“When I was in Birkenau, I thought about my grandma. I was sad and angry.”
“When I was in Birkenau, I thought about my grandma, I imagined her there. I was sad and angry. If we deny ourselves today, we are proving the Nazis right. Then we are betraying our grandparents who survived Auschwitz.” This is how one Sintezza describes her feelings and thoughts during a memorial trip to the Auschwitz memorial in Poland.
The joint memorial trip in early October 2023 was organized by ASF and the Sinti Association 1. Sinti-Verein Ostfriesland e.V. The seminar program was developed in cooperation with the Auschwitz Memorial and the International Youth Meeting Centre (IYMC). Most of the participants are descendants of Sinti who survived the Nazi genocide and settled around the town of Leer in Lower Saxony after the Second World War.
For five days, we dealt with the history of the place and the persecution of the Sinti and Romani. At the Auschwitz I memorial site, the group was particularly moved by the exhibition in Block 13, where many discovered the names of their ancestors on the exhibition walls. During the visit to the former extermination camp in Auschwitz-Birkenau, we dealt with the fate of around 22,000 children, women and men who were imprisoned in the so-called G**** family camp. Most of these people came from the “German Reich” and Austria; around 19,000 were murdered. We commemorated the victims with a wreath at the former crematorium and in words and silence.
During research together with the memorial and the Arolsen Archives, documents such as death certificates or transport certificates from other concentration camps were found for around 30 persecuted relatives. It was very important for the participants to see these sources about their relatives for the first time and to learn something new in some of them. One participant said:
“Our relatives who survived Auschwitz didn’t tell us much. There was a lot of shame and they wanted to protect us. But somehow we did hear one or two things. We knew about the persecution.”
On the last day, the participants got to know the town of Oświęcim on a tour of the town and visited the Jewish Center with synagogue and the Roma Center. There they encountered the history of European Roma and explored the situation of Polish Roma between persecution, forced resettlement and self-assertion. The participants discussed similarities and differences in their situation as a minority in the two countries.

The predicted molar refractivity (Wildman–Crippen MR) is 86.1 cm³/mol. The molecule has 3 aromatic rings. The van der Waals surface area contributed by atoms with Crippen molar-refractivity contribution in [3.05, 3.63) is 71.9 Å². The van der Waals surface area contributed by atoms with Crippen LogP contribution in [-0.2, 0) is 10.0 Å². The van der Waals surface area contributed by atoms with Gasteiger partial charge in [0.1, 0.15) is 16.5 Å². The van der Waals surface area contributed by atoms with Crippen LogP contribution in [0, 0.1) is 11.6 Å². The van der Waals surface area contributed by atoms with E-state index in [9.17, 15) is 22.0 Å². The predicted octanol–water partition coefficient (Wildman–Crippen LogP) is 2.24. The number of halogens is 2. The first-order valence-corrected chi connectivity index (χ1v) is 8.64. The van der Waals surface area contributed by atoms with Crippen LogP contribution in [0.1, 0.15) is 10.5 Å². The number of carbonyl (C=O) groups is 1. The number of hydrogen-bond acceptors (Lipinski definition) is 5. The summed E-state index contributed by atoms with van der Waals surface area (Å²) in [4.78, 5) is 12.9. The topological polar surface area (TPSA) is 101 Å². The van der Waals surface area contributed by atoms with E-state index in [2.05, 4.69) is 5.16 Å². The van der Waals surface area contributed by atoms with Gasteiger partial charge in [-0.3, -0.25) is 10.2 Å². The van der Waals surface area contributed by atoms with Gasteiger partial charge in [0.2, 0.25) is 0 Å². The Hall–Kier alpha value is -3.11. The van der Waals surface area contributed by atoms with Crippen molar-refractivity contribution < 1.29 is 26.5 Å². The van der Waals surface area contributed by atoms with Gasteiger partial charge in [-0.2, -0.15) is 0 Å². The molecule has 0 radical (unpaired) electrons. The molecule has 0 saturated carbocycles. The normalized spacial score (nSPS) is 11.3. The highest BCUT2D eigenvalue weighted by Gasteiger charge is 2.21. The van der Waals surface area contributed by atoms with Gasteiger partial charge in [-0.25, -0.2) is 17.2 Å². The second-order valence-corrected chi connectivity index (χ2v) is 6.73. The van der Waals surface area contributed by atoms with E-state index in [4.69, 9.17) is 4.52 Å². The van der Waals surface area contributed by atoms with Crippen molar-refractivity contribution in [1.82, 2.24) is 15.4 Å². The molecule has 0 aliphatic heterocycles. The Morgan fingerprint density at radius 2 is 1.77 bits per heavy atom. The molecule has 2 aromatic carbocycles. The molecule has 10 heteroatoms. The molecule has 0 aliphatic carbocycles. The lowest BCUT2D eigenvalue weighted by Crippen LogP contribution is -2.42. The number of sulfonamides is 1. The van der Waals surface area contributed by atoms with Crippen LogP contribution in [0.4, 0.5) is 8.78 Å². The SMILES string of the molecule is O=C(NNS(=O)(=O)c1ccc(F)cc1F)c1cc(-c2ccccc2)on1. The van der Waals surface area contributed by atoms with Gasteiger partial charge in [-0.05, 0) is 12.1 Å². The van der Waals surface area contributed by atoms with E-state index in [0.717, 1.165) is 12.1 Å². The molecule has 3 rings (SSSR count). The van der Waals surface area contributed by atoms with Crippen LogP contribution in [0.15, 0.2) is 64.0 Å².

One topic that was present in the discussions throughout the memorial site trip was the current antiziganism in the German majority society. All participants were able to report on everyday experiences of discrimination: “My grandfather was in Auschwitz, my father was born in 1946. The hatred towards Sinti has never stopped. Many of our people are afraid and experience great disadvantages in everyday life.”
We would like to thank the 1. Sinti-Verein Ostfriesland e.V. for their trust and excellent cooperation!
The commemorative excursion took place as part of a cooperation between the ASF field of work „Histories and Migration Society“ and various self-organizations of Romani and Sinti. In seminars, exhibitions and visits to memorial sites, the partners work on the history and present, persecution and self-assertion of Sinti and Romani in Germany and Europe.
The commemorative excursion took place as part of a cooperation between the ASF field of work „Historie(s) and Migration Society“ and various self-organizations of Romani and Sinti. In seminars, exhibitions and visits to memorial sites, the partners work on the history and present, persecution and self-assertion of Sinti and Romani in Germany and Europe.
This study trip was funded by CERV. The European Union’s “Citizens, Equality, Rights and Values” (CERV) program supports projects on the topics of equality, participation and violence prevention, among others.
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